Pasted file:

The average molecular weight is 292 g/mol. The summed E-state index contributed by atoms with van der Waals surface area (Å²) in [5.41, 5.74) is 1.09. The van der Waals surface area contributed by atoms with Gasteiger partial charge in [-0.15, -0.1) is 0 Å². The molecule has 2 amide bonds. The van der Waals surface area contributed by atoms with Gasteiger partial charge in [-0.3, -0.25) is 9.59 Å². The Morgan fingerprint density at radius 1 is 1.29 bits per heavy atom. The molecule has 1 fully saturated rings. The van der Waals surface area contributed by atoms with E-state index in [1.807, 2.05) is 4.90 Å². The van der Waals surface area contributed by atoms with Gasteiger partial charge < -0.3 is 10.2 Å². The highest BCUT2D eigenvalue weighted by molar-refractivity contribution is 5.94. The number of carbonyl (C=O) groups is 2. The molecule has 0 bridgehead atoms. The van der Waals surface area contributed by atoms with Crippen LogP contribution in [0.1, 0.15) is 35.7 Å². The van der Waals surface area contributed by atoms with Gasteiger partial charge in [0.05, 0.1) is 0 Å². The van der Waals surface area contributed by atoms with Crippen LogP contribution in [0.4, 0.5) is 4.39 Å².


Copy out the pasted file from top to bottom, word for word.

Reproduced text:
The average molecular weight is 292 g/mol. The summed E-state index contributed by atoms with van der Waals surface area (Å²) in [5.41, 5.74) is 1.09. The van der Waals surface area contributed by atoms with Gasteiger partial charge in [-0.15, -0.1) is 0 Å². The molecule has 2 amide bonds. The van der Waals surface area contributed by atoms with Gasteiger partial charge in [-0.3, -0.25) is 9.59 Å². The Morgan fingerprint density at radius 1 is 1.29 bits per heavy atom. The molecule has 1 fully saturated rings. The van der Waals surface area contributed by atoms with E-state index in [1.807, 2.05) is 4.90 Å². The van der Waals surface area contributed by atoms with Gasteiger partial charge < -0.3 is 10.2 Å². The highest BCUT2D eigenvalue weighted by molar-refractivity contribution is 5.94. The number of carbonyl (C=O) groups is 2. The molecule has 0 bridgehead atoms. The van der Waals surface area contributed by atoms with Crippen LogP contribution in [0.1, 0.15) is 35.7 Å². The van der Waals surface area contributed by atoms with Gasteiger partial charge in [0.05, 0.1) is 0 Å². The van der Waals surface area contributed by atoms with Crippen LogP contribution in [0.4, 0.5) is 4.39 Å².